All Posts in Category: Minimally Invasive Surgery

30 Year Anniversary of Dr. Schlesinger’s Publication of a Landmark Article!

It is the 30 year anniversary of the publication by Dr. Scott Schlesinger of the landmark article on the technique of minimally invasive far lateral disectomy approach.   The publication was the outcome of a one year fellowship in minimally invasive neurosurgery at Le Centre Hospitalier Universitaire Vaudois (CHUV)  in Lausanne Switzerland.   This detailed study of the microanatomy of this unique approach along with the technique was published in ACTA Neurosurgica and subsequently presented to the European  and American National Neurosurgical societies.

The operations main benefit is it spares the removal of the entire spine joint on the side of surgery (facet joint) thus minimizing the iatrogenic risk of future spinal instability and therefore lowers the chances of needing a lumbar fusion procedure.  Therefore the standard alternative to this MIS approach involves doing a simultaneous lumbar fusion with instrumentation or in many cases the delayed need for such.   The far lateral approach to ELLDH has been used by the authors in thousands of cases over the last 30 years both in Switzerland and in the United States with excellent outcomes.  Also the anatomy learned in this research has subsequently been used by Dr. Scott Schlesinger to develop the SLIF MIS fusion surgery.  This uses a far lateral approach for a “screw-less” standalone MIS decompression and interbody fusion.

Learn more about the unique offerings at Legacy Neuro of the SLIF and other MIS procedures including the ELLDH surgical option.

Click below to view the original article and to view several videos regarding this approach!

Microsurgical Anatomy and Operative Technique for Extreme Lateral Lumbar Disc Herniations

Video 1

Video 2

Video 3

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Screwless | Lumbar Interbody Fusion (S-LIF)

THE WORLD’S LEAST INVASIVE LUMBAR FUSION SURGERY: the S-LIF, Developed by and available exclusively at Legacy Spine & Neurological Specialists.

Sciatic nerve pain can be disruptive. Constant pain and numbness due to a compressed nerve with spine instability can hinder your daily life. So can invasive spinal surgery and the recovery time that comes along with it. But not anymore, thanks to S-LIF technology.

The S-LIF is the least invasive option for lumbar fusion surgery available anywhere in the world. When Dr. Schlesinger developed the MIG-LIF procedure in 2015, it was the least invasive fusion option also done through a keyhole outpatient surgery. While this was a great breakthrough at the time in MIS spine surgery, Dr. Schlesinger felt that the next logical step was to achieve the same outcome with even less surgery.

Through application of his microsurgical skills and experience in delicate surgery on aneurysms and tumors of the brain, this next step became a reality. The S-LIF is the least invasive option in the world for many patients with the need for a decompression and fusion of the lumbar spine. It is not for all patients as some still require more invasive surgery. But for those that are candidates for MIS surgery, this is an outstanding option.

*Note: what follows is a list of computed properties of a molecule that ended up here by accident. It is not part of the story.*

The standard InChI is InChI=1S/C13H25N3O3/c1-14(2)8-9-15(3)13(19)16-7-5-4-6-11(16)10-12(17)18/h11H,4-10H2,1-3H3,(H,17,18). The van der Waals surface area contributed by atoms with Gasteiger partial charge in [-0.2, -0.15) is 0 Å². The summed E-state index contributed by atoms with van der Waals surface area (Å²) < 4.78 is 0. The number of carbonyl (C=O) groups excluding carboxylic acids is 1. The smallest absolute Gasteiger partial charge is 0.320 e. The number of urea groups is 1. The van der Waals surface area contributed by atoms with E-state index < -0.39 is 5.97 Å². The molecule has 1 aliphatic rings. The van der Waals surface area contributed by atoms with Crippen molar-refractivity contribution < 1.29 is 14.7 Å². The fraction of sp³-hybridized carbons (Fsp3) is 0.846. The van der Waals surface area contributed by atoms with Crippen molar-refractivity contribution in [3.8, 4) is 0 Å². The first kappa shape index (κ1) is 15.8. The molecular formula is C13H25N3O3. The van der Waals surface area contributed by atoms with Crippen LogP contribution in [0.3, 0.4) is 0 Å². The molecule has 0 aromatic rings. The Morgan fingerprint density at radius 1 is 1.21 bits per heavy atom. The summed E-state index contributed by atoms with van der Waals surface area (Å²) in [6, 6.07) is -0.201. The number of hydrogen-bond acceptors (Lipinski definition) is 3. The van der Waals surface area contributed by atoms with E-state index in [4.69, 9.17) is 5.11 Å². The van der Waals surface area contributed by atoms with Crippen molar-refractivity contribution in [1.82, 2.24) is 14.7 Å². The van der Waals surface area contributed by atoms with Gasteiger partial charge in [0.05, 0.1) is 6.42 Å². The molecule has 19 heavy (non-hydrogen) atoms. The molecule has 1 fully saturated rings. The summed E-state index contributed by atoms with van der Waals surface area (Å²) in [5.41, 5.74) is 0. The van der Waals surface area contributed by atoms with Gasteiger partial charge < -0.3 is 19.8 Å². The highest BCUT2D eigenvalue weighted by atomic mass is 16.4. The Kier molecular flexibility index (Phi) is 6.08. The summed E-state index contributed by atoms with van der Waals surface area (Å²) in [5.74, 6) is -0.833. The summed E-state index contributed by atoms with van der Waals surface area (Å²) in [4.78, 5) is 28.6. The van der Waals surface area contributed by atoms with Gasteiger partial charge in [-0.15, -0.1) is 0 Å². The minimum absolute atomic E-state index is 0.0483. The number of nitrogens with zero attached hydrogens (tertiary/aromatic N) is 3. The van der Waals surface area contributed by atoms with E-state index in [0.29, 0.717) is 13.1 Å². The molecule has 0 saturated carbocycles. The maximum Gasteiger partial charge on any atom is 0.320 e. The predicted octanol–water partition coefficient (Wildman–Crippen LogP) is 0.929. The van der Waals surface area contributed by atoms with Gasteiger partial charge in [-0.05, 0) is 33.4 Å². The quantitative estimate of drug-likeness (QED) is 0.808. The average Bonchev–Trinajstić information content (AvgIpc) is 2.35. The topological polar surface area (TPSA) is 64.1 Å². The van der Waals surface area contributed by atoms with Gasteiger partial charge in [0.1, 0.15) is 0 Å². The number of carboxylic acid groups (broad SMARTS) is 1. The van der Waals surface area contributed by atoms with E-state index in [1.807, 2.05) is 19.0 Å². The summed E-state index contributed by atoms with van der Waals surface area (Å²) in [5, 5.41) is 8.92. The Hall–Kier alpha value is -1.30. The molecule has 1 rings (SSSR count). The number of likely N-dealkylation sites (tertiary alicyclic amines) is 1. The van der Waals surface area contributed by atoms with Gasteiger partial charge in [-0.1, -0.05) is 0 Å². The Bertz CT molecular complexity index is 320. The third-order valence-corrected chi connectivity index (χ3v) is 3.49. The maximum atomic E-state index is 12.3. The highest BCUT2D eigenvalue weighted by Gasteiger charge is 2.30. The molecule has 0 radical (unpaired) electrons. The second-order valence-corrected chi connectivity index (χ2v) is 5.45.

The S-LIF procedure is performed by our two talented neurosurgeons Scott Schlesinger, MD, and Dominic Maggio, MD. Scott Schlesinger, MD has practiced neurosurgery since 1992. He trained in Neurosurgery at UT Southwestern with a fellowship in Lausanne, Switzerland. He has received multiple awards and multiple recognitions as the Best Neurosurgeon in the state. Dr. Schlesinger is the founder of Legacy Spine and Neurological Specialists and the developer of the S-LIF procedure.

Dominic Maggio, MD joined the Legacy team in July 2021. He is an excellent surgeon who specializes in the S-LIF procedure as well as a wide variety of other spinal surgery. He trained at the University of Virginia-National Institutes of Health neurosurgery program and received multiple awards for his research and clinical skills. He subsequently did a fellowship at Ohio State University in complex and minimally invasive spine surgery techniques.

To find out if the S-LIF is an option for you or for more information call us today at 501-661-0077 or email We look forward to the opportunity to serve you!

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Legacy Updates!

Important Announcements To Legacy Spine and Neurological Specialist’s Patients

While 2020 and 2021 have been very challenging and unprecedented years, we do have some very good news to brighten the day of all our Legacy team and patients!

Kelli Schlesinger MD and I are excited to announce that Dominic Maggio MD Neurological Surgeon will be joining our Legacy practice in July.  Dr. Maggio joins us from his complex spine fellowship at Ohio State University and his neurosurgery residency at University of Virginia, Charlottesville.  He comes with tremendous training and experience  from two of the best neurosurgery  training programs in the country.  He is a very talented neurosurgeon with expertise in minimally invasive and complex spinal surgery.  He will be moving to Little Rock with his lovely family with 3 young children.

We will continue to offer telehealth services for the foreseeable future to facilitate your treatment plan, particularly those of you who live long distances away. We are excited about some new MIS technology and innovation‘s coming our way this year and in continuing to use our outpatient minimally invasive SLIF surgery (Screwless Lumbar Interbody Fusion) when a fusion surgery is needed on the lower back through a key hole incision.   For the last four years we have worked with some innovative spinal companies and imaging technology companies to develop the most minimally invasive lumbar fusion surgery option that is available anywhere in the world!